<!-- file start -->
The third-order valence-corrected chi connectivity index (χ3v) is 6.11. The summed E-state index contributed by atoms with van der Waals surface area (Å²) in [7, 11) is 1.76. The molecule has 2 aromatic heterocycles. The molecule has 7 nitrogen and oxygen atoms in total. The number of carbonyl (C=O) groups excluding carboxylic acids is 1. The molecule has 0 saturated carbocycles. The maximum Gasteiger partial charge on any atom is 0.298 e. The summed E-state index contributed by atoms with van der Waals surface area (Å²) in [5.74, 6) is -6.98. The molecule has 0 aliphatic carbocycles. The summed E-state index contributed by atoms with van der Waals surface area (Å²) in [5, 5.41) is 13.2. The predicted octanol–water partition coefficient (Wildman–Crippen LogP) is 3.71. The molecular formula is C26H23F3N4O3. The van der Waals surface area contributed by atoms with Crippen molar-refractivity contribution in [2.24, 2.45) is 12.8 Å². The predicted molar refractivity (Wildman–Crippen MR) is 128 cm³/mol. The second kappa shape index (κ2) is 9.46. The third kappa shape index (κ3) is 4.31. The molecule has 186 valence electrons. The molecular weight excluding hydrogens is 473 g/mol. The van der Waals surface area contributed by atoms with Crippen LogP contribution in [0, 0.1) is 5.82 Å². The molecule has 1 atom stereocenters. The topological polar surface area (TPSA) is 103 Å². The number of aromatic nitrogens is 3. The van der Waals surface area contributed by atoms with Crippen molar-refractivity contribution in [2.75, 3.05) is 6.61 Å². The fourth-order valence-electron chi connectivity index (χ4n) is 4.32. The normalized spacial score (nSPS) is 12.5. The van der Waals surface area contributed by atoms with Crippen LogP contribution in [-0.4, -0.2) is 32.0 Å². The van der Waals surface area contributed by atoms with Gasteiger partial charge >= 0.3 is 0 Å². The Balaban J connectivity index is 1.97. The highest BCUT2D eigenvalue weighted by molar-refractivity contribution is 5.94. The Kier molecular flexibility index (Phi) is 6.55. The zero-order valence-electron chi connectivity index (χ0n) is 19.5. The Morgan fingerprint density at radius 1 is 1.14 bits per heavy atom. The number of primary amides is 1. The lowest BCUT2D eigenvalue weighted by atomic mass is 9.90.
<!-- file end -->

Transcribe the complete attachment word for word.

The third-order valence-corrected chi connectivity index (χ3v) is 6.11. The summed E-state index contributed by atoms with van der Waals surface area (Å²) in [7, 11) is 1.76. The molecule has 2 aromatic heterocycles. The molecule has 7 nitrogen and oxygen atoms in total. The number of carbonyl (C=O) groups excluding carboxylic acids is 1. The molecule has 0 saturated carbocycles. The maximum Gasteiger partial charge on any atom is 0.298 e. The summed E-state index contributed by atoms with van der Waals surface area (Å²) in [5.74, 6) is -6.98. The molecule has 0 aliphatic carbocycles. The summed E-state index contributed by atoms with van der Waals surface area (Å²) in [5, 5.41) is 13.2. The predicted octanol–water partition coefficient (Wildman–Crippen LogP) is 3.71. The molecular formula is C26H23F3N4O3. The van der Waals surface area contributed by atoms with Crippen molar-refractivity contribution in [2.24, 2.45) is 12.8 Å². The predicted molar refractivity (Wildman–Crippen MR) is 128 cm³/mol. The second kappa shape index (κ2) is 9.46. The third kappa shape index (κ3) is 4.31. The molecule has 186 valence electrons. The molecular weight excluding hydrogens is 473 g/mol. The van der Waals surface area contributed by atoms with Crippen LogP contribution in [0, 0.1) is 5.82 Å². The molecule has 1 atom stereocenters. The topological polar surface area (TPSA) is 103 Å². The number of aromatic nitrogens is 3. The van der Waals surface area contributed by atoms with Crippen molar-refractivity contribution in [2.75, 3.05) is 6.61 Å². The fourth-order valence-electron chi connectivity index (χ4n) is 4.32. The normalized spacial score (nSPS) is 12.5. The van der Waals surface area contributed by atoms with Crippen LogP contribution in [-0.4, -0.2) is 32.0 Å². The van der Waals surface area contributed by atoms with Gasteiger partial charge >= 0.3 is 0 Å². The Balaban J connectivity index is 1.97. The highest BCUT2D eigenvalue weighted by molar-refractivity contribution is 5.94. The Kier molecular flexibility index (Phi) is 6.55. The zero-order valence-electron chi connectivity index (χ0n) is 19.5. The Morgan fingerprint density at radius 1 is 1.14 bits per heavy atom. The number of primary amides is 1. The lowest BCUT2D eigenvalue weighted by atomic mass is 9.90.